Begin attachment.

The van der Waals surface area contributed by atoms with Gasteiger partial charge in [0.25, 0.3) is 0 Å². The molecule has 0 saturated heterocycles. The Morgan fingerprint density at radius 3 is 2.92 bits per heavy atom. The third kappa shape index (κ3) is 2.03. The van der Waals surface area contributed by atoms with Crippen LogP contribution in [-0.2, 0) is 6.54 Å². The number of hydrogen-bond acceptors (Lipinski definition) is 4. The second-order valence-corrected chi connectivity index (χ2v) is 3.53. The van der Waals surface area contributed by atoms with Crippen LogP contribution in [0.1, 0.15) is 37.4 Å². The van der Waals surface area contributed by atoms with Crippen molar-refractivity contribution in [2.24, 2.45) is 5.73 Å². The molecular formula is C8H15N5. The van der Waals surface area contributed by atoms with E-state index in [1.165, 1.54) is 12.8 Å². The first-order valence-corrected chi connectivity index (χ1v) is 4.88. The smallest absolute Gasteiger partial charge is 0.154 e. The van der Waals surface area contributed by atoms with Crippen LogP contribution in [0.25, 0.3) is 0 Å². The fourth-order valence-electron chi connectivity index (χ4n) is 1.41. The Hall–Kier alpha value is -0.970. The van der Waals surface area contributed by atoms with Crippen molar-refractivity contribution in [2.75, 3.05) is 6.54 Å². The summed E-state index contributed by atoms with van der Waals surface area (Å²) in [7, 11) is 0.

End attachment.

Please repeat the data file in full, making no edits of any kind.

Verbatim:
The van der Waals surface area contributed by atoms with Gasteiger partial charge in [0.25, 0.3) is 0 Å². The molecule has 0 saturated heterocycles. The Morgan fingerprint density at radius 3 is 2.92 bits per heavy atom. The third kappa shape index (κ3) is 2.03. The van der Waals surface area contributed by atoms with Crippen LogP contribution in [-0.2, 0) is 6.54 Å². The number of hydrogen-bond acceptors (Lipinski definition) is 4. The second-order valence-corrected chi connectivity index (χ2v) is 3.53. The van der Waals surface area contributed by atoms with Crippen LogP contribution in [0.1, 0.15) is 37.4 Å². The van der Waals surface area contributed by atoms with Crippen molar-refractivity contribution in [2.24, 2.45) is 5.73 Å². The molecular formula is C8H15N5. The van der Waals surface area contributed by atoms with E-state index in [1.165, 1.54) is 12.8 Å². The first-order valence-corrected chi connectivity index (χ1v) is 4.88. The smallest absolute Gasteiger partial charge is 0.154 e. The van der Waals surface area contributed by atoms with Crippen LogP contribution in [0.25, 0.3) is 0 Å². The fourth-order valence-electron chi connectivity index (χ4n) is 1.41. The Hall–Kier alpha value is -0.970. The van der Waals surface area contributed by atoms with Crippen molar-refractivity contribution in [2.75, 3.05) is 6.54 Å². The summed E-state index contributed by atoms with van der Waals surface area (Å²) in [7, 11) is 0.